Friday, January 15, 2021

American Dream

TL;DR -- The American Dream? Starts where? Is?  

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On social media, every topic expands many times its value. This is somewhat like the markets that puff up, mainly due to the ca-pital-sino (our own neologism and not the only one) where things inflate to the bursting point (expectation for this rises). 

There are lots of topics on the web (framework for social media) that are worth attention, some genealogy being an example. But, lots of disciplines have their presence as due various platforms for increasing awareness, such as BLM, of late. A real boon is that technical subjects are covered, many times to the nth degree. That is nice if one trusts the source. We have several posts related to technology (some of which needs to help to mature culture not merely disrupt it mainly for personal gain). 

Now, one topic that we have paid a little attention to is the 'American Dream' which seems to many to mean that one comes over here and gets rich (see ca-pital-sino which bears discussion). Some tout freedom. Per usual, Wikipedia weighs in nicely: American Dream. The web has made the appeal of the U.S. to be even stronger as part of the dynamics of this deals with that old 'grass in greener' (Holsteins really like that notion) phenomenon. But, it is more complicated than that. 

Getting back to Wikipedia, notice that the discussion starts post the American Revolution which was carried on by the 5th generation for the most part. We have several times reminded people that lots went down here on this side of the pond prior to the rebellion. So, we will be getting back to that with another twist related to the 'American' dream. 

For instance, the motivations for the Plymouth experience (off course'ness) differed from that of the Cape Ann venture. The latter is an example of an investment effort motivated, of course, by profit. Oh, wait. Lots to discuss there, as there are many considered opinions (yes, even educated notions are opinions - let's get to the basis of truth and knowledge - turns out that this subject will be one of our research foci going forward with an intent to support research). 

We have already moved about time and space with regard to study of the pre-rebellion time, both before and after. In fact, another focus deals with the western expansion which would include those 'American dream' chasers who came as the land opened up (say, John's folks - of the four grands, one was foreign born, three were here a generation or two prior to that; so, we are talking post the Civil War; principally, Polish and Irish). There have been several waves of incomers.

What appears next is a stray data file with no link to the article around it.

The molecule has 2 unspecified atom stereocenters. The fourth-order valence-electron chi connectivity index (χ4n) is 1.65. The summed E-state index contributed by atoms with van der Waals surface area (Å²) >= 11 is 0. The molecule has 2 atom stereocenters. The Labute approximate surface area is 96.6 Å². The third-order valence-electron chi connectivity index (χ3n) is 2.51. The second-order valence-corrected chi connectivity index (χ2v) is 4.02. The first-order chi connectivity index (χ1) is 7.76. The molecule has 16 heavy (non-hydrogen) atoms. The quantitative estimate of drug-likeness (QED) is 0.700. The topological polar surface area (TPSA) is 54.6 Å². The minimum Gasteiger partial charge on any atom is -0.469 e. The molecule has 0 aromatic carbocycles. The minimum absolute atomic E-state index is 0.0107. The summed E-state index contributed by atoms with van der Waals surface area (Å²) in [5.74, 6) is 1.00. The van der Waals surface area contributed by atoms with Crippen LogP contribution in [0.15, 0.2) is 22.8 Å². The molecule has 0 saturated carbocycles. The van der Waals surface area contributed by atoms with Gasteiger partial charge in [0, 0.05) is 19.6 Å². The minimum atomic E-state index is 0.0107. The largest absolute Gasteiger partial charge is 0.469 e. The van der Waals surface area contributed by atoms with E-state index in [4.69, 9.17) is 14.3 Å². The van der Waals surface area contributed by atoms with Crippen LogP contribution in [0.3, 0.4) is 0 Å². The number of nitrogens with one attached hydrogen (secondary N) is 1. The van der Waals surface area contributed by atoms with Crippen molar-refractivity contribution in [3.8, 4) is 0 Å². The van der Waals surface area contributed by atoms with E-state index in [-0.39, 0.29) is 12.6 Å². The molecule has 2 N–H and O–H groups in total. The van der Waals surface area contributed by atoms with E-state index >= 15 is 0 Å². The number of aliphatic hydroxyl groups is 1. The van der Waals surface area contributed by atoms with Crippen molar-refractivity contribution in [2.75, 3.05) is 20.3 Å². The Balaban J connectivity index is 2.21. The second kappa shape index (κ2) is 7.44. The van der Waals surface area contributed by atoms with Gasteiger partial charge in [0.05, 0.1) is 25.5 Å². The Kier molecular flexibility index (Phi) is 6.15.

Again in Wikipedia, they look at the 19th and 20th centuries. We'll be sure to pull the discussion back to the 17th and 18th. Wikipedia also mentions consumerism which turns out to be a huge driver, albeit we never got this right (diminishing quality is one of many problems). 

So, we can end with this graphic (wealth inequality). 

Wealth inequality in the U.S. - 2013

To be complete, we need to bring in later data, say 2020. The next chart comes from the FED of the US and shows from 2005 to 2020 (Q3). According to these numbers, the bottom 50% had a total of $2.36T out of $116.53T. 

Wealth percentile groups - U.S. to 2020 (Q3)

In short, 1/2 of the population might be pursuing that stupid dream that is now in vogue. We hope to change the focus a bit by balancing back beyond the rebellion time, somewhat symmetrically. The other 1/2 do not partake, so how are we any different than the 'developing' situation? We learn history in school and have a never-ending supply of books. 

What we don't have is a history that maps to regular people and their families. We have seen attempts of late, as we mentioned before that we see with McCullough's work. The web/cloud will facilitate a better attempt at this. We will support such research efforts several ways. 

Remarks: Modified: 01/30/2021

01/30/2021 -- Example of the before: The Pamphlet War (Tories and not - very familiar). 

01/31/2021- Example of the use of the American Dream: Cris Gardner. Gosh, lots of popular push behind the rags to riches stories which can be situated, many times, in the US scene. 

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